The IHS Markit US Composite PMI was revised higher to 50.3 in July of 2020 from a preliminary reading of 50 and 47.9 in the previous month. The latest reading signaled a fractional expansion in private sector business activity, but the first instance of growth since January. The upturn was largely driven by the resumption of business at manufacturers and service providers, but new business continued to fall. The decrease in new orders quickened slightly despite an expansion in manufacturing client demand. Private sector firms increased their workforce numbers, largely stemmed from an uptick in service sector staffing numbers as manufacturers reported a further fall. In contrast to the trend in client demand, firms expect output to rise over the coming year amid hopes of an end to the COVID-19 pandemic and an uptick in new sales. Finally, private sector companies recorded faster increases in output charges and input costs as supplier price hikes were partially passed on to customers.

Composite Pmi in the United States averaged 53.65 points from 2013 until 2020, reaching an all time high of 61 points in June of 2014 and a record low of 27 points in April of 2020. This page provides the latest reported value for - United States Composite PMI - plus previous releases, historical high and low, short-term forecast and long-term prediction, economic calendar, survey consensus and news. United States Composite PMI - data, historical chart, forecasts and calendar of releases - was last updated on August of 2020. source: Markit Economics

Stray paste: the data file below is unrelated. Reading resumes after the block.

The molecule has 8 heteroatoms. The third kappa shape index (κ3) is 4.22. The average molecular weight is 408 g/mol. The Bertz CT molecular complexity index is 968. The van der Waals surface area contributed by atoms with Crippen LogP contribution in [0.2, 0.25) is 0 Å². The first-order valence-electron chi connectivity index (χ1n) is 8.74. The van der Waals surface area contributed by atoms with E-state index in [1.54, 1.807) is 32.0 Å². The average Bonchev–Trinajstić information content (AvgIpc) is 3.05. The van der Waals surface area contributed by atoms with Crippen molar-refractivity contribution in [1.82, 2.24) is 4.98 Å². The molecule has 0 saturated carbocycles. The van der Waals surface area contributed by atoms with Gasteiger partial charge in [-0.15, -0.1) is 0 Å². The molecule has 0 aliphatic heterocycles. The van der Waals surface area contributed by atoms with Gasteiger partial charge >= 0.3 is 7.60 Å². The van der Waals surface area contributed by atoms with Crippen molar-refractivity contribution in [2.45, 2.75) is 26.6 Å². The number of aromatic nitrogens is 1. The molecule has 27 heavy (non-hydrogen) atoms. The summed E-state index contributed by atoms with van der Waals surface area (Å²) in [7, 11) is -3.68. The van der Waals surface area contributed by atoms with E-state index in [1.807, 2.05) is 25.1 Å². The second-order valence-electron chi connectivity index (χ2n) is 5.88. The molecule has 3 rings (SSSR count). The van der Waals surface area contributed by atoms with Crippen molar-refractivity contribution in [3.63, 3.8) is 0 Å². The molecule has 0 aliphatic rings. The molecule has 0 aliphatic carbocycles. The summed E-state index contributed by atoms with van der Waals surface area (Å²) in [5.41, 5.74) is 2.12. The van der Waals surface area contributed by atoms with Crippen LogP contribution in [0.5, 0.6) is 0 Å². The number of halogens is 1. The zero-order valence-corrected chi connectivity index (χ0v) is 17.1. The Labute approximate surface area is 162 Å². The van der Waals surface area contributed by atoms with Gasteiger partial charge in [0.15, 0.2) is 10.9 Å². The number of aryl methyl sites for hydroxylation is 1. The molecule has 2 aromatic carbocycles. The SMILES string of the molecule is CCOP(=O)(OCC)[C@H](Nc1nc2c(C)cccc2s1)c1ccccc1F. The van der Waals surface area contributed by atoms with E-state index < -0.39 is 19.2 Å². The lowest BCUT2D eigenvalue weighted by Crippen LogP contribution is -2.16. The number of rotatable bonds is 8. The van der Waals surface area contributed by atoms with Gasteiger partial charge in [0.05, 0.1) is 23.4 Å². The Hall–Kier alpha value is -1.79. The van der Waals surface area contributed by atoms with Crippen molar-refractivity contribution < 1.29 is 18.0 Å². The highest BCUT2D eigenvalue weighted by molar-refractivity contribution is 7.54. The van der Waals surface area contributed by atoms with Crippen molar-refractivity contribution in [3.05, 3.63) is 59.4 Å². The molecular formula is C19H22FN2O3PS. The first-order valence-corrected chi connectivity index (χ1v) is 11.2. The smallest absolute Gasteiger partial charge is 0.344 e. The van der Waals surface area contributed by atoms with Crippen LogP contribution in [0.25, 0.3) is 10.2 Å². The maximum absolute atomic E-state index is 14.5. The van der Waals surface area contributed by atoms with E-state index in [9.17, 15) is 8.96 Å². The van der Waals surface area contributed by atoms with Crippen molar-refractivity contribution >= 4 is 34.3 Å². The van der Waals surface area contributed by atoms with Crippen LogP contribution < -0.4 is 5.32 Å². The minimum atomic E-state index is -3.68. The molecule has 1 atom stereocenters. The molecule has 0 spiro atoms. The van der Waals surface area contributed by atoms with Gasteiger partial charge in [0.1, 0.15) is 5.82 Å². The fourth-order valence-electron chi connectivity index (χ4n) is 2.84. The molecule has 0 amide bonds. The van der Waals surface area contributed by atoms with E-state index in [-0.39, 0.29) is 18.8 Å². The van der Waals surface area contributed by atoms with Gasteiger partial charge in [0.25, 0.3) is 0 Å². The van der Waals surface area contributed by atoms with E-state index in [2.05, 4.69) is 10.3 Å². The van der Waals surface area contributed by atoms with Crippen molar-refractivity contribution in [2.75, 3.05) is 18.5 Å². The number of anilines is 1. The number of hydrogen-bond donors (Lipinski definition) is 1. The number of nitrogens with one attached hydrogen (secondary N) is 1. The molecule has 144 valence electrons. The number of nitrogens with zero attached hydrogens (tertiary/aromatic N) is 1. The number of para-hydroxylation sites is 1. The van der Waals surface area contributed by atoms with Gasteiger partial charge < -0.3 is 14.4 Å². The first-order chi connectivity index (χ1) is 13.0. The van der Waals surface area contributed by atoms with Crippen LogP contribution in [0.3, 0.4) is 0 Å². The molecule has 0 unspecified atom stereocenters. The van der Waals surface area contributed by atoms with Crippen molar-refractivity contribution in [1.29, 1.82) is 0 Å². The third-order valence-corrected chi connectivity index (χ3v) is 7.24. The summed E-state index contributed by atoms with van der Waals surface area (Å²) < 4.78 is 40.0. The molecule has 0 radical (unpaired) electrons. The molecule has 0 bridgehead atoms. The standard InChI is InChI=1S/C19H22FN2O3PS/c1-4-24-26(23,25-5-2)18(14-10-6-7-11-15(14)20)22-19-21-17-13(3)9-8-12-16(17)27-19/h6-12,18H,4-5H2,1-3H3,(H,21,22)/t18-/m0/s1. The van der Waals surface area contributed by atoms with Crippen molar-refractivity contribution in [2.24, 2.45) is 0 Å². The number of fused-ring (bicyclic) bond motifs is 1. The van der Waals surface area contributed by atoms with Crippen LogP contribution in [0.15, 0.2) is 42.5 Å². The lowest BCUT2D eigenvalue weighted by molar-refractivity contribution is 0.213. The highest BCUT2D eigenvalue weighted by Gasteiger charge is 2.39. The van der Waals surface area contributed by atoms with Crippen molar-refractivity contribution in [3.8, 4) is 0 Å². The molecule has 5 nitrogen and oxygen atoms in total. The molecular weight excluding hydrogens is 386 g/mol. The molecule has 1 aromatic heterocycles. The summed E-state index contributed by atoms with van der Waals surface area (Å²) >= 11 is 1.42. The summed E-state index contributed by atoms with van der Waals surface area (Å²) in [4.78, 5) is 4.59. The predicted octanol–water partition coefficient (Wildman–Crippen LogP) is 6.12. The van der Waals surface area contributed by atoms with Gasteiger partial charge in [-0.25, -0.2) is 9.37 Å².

Composite Pmi in the United States is expected to be 49.40 points by the end of this quarter, according to Trading Economics global macro models and analysts expectations. Looking forward, we estimate Composite Pmi in the United States to stand at 50.00 in 12 months time. In the long-term, the United States Composite PMI is projected to trend around 50.40 points in 2021 and 50.80 points in 2022, according to our econometric models.

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United States Composite PMI

Actual Previous Highest Lowest Dates Unit Frequency
50.30 47.90 61.00 27.00 2013 - 2020 points Monthly
SA


News Stream
US Composite PMI Revised Higher: Markit
The IHS Markit US Composite PMI was revised higher to 50.3 in July of 2020 from a preliminary reading of 50 and 47.9 in the previous month. The latest reading signaled a fractional expansion in private sector business activity, but the first instance of growth since January. The upturn was largely driven by the resumption of business at manufacturers and service providers, but new business continued to fall. The decrease in new orders quickened slightly despite an expansion in manufacturing client demand. Private sector firms increased their workforce numbers, largely stemmed from an uptick in service sector staffing numbers as manufacturers reported a further fall. In contrast to the trend in client demand, firms expect output to rise over the coming year amid hopes of an end to the COVID-19 pandemic and an uptick in new sales. Finally, private sector companies recorded faster increases in output charges and input costs as supplier price hikes were partially passed on to customers.